15 Things Not to Say to Someone With RA

How to talk about RA

When most people hear the word “arthritis,” they think of achy joints and old age. Even though that is true for the most common condition, osteoarthritis (OA), rheumatoid arthritis (RA) is very different.

RA is a serious autoimmune disease that attacks the lining of the joints and other body parts.

If you know someone with RA, you may try to sympathize or offer advice. But be aware that some sentiments may do more harm than good.

Here are 15 things you should drop from the conversation.

Those drugs are too dangerous .

Yes, many of the immunosuppressive drugs prescribed to RA patients come with serious side
effects, including increased risk of infections, liver and kidney damage, and birth defects.

“The drugs are serious drugs,” says Eric L. Matteson, MD, MPH, professor of rheumatology at the

Mayo Clinic in Rochester, Minn. “But the disease is a serious disease.”

Left untreated, the immune system will attack and destroy the joints, and damage other organs as

well. RA can considerably lower a patient’s life expectancy if he or she skimps on or skips treatment.

My grandmother has it

It’s more likely that your grandmother has osteoarthritis, which affects 50% of people over 65. OA is caused by years of wear and tear on the joints, rather than by the body attacking itself.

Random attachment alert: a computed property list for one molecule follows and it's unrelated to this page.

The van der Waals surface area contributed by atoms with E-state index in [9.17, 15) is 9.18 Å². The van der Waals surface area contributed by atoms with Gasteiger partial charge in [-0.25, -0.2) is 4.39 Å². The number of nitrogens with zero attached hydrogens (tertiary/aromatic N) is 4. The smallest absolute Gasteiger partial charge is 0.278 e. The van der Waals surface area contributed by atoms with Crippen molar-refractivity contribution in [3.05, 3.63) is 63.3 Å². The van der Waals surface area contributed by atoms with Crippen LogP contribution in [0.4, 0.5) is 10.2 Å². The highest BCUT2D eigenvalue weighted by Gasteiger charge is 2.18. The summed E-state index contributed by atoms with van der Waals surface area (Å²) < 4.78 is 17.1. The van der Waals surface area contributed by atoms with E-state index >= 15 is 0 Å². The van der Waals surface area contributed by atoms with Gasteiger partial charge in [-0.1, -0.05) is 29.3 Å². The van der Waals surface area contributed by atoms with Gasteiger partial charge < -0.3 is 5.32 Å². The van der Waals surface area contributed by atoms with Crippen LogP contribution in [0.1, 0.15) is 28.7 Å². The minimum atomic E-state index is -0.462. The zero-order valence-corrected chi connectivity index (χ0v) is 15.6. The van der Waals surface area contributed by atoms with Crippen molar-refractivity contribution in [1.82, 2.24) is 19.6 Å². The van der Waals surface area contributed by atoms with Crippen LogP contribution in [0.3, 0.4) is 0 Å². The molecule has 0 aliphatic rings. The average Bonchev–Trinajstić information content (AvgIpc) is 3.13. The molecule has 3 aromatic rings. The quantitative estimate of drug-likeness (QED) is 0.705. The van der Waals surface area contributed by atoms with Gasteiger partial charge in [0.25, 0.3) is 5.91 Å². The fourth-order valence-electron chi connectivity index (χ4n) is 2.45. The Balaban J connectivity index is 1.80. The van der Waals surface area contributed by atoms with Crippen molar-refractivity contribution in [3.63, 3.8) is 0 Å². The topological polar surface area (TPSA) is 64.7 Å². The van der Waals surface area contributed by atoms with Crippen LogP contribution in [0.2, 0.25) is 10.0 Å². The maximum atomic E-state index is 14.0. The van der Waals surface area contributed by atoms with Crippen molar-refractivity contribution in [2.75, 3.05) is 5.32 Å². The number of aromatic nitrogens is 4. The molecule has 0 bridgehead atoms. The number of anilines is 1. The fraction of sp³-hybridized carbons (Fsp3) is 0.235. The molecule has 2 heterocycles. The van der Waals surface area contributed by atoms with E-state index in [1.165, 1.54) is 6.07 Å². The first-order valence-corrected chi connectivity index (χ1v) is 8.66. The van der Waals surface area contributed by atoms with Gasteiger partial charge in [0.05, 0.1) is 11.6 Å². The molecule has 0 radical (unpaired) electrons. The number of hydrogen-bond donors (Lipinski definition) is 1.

“That’s a totally different disease,” says Sara Nash, a 32-year-old woman with rheumatoid arthritis in Baltimore, Md. “Having someone talk about their relatives with OA doesn’t make you feel any better.”

In fact, the average age of onset for RA is between 30 and 50, but it can be diagnosed in the teens, 20s, 30s, or at any age, and has been seen in children as young as a year and a half.


You need to exercise more

Exercise is an important part of managing any type of arthritis. Still, when RA flares up, exercise can
be difficult and painful, if not impossible, and may even lead to more joint damage.

“If someone can’t make it down the street, then telling them to exercise is like a big middle finger in

their face,” says Nash. Once the flare is controlled, simple workouts such as walking are helpful not
only for the joints but also to strengthen bones. And even though exercise can help manage the
disease, it can never cure it.


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